Regards,

Tom

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#20214 - 11/02/03 03:16 AM Re: ETS SAK
SheetBend Offline
Newbie

Registered: 09/18/03
Posts: 26
Loc: California, U.S.A.
If you just want a flint on your SAK, try this. Get one of the Victorinox corkscrew insets with the small eye glass screwdriver in it. Insert the corkscrew insert backwards into the knife's cork screw so the screwdriver blade faces out. Grab the screwdriver blade with a pair of pliers and pull it out. Take a Spark-Lite plastic striker and saw off the end opposite the spark wheel and remove the spring and round flint. Adjust the size of the hole with a drill bit and take the flint and glue it into the corkscrew insert. Ounce the glue has set, use the file to rub angaist the flint to make sparks. Be carfull as the flint is not terrible strong.
_________________________
Luck & Chance favor those who are prepared.

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#20215 - 11/03/03 02:17 PM Re: 91mm ETS Swiss Army Knife - First Pass
billvann Offline
Old Hand

Registered: 05/10/01
Posts: 780
Loc: NE Illinois, USA (42:19:08N 08...
Very cool.

1. I think if you used the wheel and flint for a Sparke-lite instead of a Bic lighter, the performance would be better. The parts of a Bic are meant to be disposable.

2. Consider using a headless screw with teh same size slot as eyeglasses. Then add the eyeglass attachemnt in the corkscrew.
_________________________
Willie Vannerson
McHenry, IL

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#20216 - 11/03/03 05:25 PM Re: 91mm ETS Swiss Army Knife - First Pass
M_a_x Offline
Old Hand

Registered: 08/16/02
Posts: 1105
Loc: Germany
Thanks for your hints for improvement.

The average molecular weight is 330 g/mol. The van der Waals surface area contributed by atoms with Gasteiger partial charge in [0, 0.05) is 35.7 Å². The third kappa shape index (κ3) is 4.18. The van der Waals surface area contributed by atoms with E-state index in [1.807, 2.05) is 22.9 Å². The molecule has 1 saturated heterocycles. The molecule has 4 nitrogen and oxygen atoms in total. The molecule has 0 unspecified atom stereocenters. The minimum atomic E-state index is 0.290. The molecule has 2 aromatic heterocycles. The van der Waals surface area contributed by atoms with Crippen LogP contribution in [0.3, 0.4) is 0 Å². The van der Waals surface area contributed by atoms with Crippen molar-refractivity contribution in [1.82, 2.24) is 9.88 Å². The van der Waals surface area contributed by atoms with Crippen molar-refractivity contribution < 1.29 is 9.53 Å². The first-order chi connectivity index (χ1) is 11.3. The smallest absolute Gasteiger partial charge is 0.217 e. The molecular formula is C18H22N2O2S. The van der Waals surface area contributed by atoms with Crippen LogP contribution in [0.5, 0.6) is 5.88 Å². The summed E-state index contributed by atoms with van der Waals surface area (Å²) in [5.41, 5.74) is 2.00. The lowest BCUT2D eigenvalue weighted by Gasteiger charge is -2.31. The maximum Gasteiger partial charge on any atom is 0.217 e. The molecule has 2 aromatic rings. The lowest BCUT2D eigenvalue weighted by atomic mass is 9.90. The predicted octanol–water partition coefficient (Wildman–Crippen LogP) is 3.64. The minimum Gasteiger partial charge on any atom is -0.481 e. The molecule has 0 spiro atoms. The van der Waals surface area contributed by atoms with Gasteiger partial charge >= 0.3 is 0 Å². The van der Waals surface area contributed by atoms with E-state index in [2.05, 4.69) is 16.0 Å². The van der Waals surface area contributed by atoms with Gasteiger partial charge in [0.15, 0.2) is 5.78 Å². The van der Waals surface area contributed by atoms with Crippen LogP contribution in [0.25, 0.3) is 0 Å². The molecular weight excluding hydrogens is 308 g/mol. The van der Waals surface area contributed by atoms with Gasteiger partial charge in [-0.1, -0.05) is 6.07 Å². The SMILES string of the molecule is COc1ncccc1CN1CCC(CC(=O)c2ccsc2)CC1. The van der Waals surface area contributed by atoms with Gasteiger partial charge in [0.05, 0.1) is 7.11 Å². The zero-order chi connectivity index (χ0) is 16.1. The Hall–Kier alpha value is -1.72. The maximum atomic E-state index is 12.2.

There are some design constraints I didnīt mention. Those constraints would be obvious when you try to build it.
1.) The device already goes pretty close to one of the rivets that hold the scales. A bigger wheel could make it neccessary to redo the riveting.
2.) A bigger wheel would have to protrude more in order to spin it.
3.) The use of lighter flints was an essential design feature. It should ensure that you can buy replacements virtually everywhere.
4.) The screw that holds the flint and loads the spring has to have a core diameter of at least 2.5 mm (the diameter of the flints). M3 happens to have that core diameter. If you take a M3 headless slotted screw it can be driven with the small eyeglass screw driver.

The screws that are visible are M3 counter sunk. I used a counter sunk head screw for holding the sparker because the slot is less prone for damage and could still be unscrewed if the slot is slightly damaged. A headless slotted screw could be virtually impossible to remove if the slot or thread is damaged.

In my location I have no supplier for the Spark-lite. So it wasnīt an option for me.
Apart from that I wanted to keep the costs low as this was just a feasibility study.
I found that the sparking wheel of a BIC lighter doesnīt show signs of wear after the lighter is empty. The design allows fairly easy change of the wheel. So I donīt see a real problem with this.

Maybe the members who try to modify their SAK with a sparking wheel could give a short report on their solution. Iīd be interested in that. When the flaws of the actual designs are ironed out, the sparking wheel on the SAK may even become a real preparedness item.
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If it isnīt broken, it doesnīt have enough features yet.